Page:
The Swiss will in May vote on a proposal that could dramatically limit immigration from the EU, six years after a similar referendum nearly destroyed relations with the bloc.
The Swiss government announced Wednesday (15 January) that the so-called “limitation initiative” would be one of the issues on the ballot for the year’s second round of popular votes, on 17 May.
The initiative, backed by the populist rightwing Swiss People’s Party (SVP) and opposed by the government, calls for the country to revise its constitution to ensure it can autonomously handle its immigration policy.
SVP, Switzerland’s largest party, has built its brand by condemning immigration as well as the influence of the European Union in non-EU-member Switzerland.
If the initiative passes, Swiss authorities would have one year to negotiate an end to its 1999 agreement with Brussels on the free movement of persons between Switzerland and the bloc.
The initiative goes even further than a similar initiative, also backed by SVP, that was voted on in February 2014. It demanded that Bern impose quotas on migration from EU countries.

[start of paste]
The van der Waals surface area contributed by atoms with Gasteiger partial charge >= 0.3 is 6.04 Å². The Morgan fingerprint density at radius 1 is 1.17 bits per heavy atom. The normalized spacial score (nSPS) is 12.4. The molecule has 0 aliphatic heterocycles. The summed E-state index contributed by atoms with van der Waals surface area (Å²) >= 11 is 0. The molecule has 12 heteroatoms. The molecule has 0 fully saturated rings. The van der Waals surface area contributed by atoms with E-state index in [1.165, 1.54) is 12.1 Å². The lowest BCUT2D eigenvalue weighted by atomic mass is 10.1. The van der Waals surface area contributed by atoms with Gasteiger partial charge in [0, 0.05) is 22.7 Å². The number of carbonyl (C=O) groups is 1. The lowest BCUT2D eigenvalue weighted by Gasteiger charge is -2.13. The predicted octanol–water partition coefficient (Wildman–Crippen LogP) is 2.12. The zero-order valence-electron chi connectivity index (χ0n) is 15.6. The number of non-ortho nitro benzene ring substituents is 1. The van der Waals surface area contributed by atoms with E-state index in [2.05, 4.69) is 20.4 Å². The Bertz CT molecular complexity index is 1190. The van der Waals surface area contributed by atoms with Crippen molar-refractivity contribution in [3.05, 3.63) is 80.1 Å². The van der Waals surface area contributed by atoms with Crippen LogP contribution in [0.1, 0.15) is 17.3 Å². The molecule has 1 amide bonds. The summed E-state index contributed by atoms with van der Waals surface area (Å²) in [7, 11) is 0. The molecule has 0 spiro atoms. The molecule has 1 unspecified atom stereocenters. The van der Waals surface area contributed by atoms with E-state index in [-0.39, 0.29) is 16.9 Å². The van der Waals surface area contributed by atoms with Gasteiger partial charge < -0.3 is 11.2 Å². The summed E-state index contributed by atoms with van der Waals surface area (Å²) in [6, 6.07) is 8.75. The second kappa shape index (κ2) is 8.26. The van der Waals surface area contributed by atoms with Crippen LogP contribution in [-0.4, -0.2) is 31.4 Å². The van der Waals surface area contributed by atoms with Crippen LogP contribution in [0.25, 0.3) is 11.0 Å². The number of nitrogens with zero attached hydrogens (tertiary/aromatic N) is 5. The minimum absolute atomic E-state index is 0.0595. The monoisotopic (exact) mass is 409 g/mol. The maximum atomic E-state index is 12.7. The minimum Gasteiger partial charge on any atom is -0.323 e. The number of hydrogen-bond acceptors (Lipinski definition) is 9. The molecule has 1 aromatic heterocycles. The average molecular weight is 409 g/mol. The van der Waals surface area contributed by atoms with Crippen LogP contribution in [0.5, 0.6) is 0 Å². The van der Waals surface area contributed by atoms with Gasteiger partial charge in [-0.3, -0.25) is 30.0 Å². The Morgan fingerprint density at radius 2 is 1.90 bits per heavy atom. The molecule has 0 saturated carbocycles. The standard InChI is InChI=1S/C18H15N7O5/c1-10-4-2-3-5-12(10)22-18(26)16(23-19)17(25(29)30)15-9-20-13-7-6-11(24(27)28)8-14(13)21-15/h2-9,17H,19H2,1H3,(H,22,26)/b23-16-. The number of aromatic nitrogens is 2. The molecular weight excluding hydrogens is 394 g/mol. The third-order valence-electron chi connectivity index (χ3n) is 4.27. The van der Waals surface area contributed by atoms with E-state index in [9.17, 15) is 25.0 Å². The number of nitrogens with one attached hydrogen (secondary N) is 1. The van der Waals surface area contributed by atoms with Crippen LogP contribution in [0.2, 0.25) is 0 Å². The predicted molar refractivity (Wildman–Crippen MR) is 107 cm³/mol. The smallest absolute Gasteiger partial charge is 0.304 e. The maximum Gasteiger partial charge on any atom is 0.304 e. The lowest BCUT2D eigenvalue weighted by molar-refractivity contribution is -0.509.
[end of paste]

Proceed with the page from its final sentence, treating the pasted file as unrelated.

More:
That vote narrowly passed, throwing Swiss-EU relations into disarray, with Brussels warning that any curbs on immigration by EU citizens put in doubt a whole range of bilateral agreements.
SVP condemns compromise as ‘betrayal’
Bern struggled for years to find a way to respect the will of the people without permanently alienating the neighbouring EU, its main trading partner.
After lengthy negotiations, the agreement reached in late 2016 stopped far short of an initial plan to impose quotas on resident permits issued to EU citizens, which Brussels had fiercely rejected.
Instead Bern opted to merely require Swiss employers to jump through a few bureaucratic hoops before hiring from the bloc, and to prioritise Swiss job seekers, at least ostensibly.
SVP condemned that compromise as a “betrayal” and a capitulation to the EU.
The upcoming vote in May is part of Switzerland’s direct democracy system, in which voters cast ballots on a wide range of national, regional and local issues every few months.
Any initiative to modify the constitution that gathers 100,000 signatures is put to a popular vote, while 50,000 signatures are enough to call a referendum opposing a law voted by parliament.
Other questions on the May ballot will be whether childcare costs should be tax-deductible, and one on opposition to a recent revision of Switzerland’s federal hunting law, which conservationists say does not go far enough to protect wildlife.